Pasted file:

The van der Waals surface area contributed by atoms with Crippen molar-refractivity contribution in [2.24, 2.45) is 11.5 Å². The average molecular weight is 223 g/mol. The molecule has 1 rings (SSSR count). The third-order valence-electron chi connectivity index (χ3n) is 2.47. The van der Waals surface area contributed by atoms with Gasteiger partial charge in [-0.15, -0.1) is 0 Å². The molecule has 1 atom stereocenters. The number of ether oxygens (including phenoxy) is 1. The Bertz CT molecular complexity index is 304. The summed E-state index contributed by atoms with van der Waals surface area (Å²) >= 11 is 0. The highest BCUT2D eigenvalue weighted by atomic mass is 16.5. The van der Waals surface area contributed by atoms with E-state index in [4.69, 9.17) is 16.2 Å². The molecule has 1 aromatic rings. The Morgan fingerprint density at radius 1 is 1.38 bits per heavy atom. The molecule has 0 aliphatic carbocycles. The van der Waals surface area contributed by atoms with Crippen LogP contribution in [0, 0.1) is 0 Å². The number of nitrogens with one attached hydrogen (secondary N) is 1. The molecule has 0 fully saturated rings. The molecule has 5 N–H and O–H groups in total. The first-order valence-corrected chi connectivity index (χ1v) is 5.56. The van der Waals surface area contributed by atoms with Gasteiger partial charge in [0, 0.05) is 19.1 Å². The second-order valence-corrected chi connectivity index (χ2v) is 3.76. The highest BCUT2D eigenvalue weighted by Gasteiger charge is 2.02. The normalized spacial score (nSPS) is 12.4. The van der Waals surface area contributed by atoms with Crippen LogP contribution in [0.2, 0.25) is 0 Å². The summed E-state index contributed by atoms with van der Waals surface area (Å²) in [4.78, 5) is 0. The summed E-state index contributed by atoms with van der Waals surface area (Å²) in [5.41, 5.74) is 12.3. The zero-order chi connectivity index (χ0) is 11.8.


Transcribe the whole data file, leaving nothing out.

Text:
The van der Waals surface area contributed by atoms with Crippen molar-refractivity contribution in [2.24, 2.45) is 11.5 Å². The average molecular weight is 223 g/mol. The molecule has 1 rings (SSSR count). The third-order valence-electron chi connectivity index (χ3n) is 2.47. The van der Waals surface area contributed by atoms with Gasteiger partial charge in [-0.15, -0.1) is 0 Å². The molecule has 1 atom stereocenters. The number of ether oxygens (including phenoxy) is 1. The Bertz CT molecular complexity index is 304. The summed E-state index contributed by atoms with van der Waals surface area (Å²) >= 11 is 0. The highest BCUT2D eigenvalue weighted by atomic mass is 16.5. The van der Waals surface area contributed by atoms with E-state index in [4.69, 9.17) is 16.2 Å². The molecule has 1 aromatic rings. The Morgan fingerprint density at radius 1 is 1.38 bits per heavy atom. The molecule has 0 aliphatic carbocycles. The van der Waals surface area contributed by atoms with Crippen LogP contribution in [0, 0.1) is 0 Å². The number of nitrogens with one attached hydrogen (secondary N) is 1. The molecule has 0 fully saturated rings. The molecule has 5 N–H and O–H groups in total. The first-order valence-corrected chi connectivity index (χ1v) is 5.56. The van der Waals surface area contributed by atoms with Gasteiger partial charge in [0, 0.05) is 19.1 Å². The second-order valence-corrected chi connectivity index (χ2v) is 3.76. The highest BCUT2D eigenvalue weighted by Gasteiger charge is 2.02. The normalized spacial score (nSPS) is 12.4. The van der Waals surface area contributed by atoms with Crippen LogP contribution in [0.2, 0.25) is 0 Å². The summed E-state index contributed by atoms with van der Waals surface area (Å²) in [4.78, 5) is 0. The summed E-state index contributed by atoms with van der Waals surface area (Å²) in [5.41, 5.74) is 12.3. The zero-order chi connectivity index (χ0) is 11.8.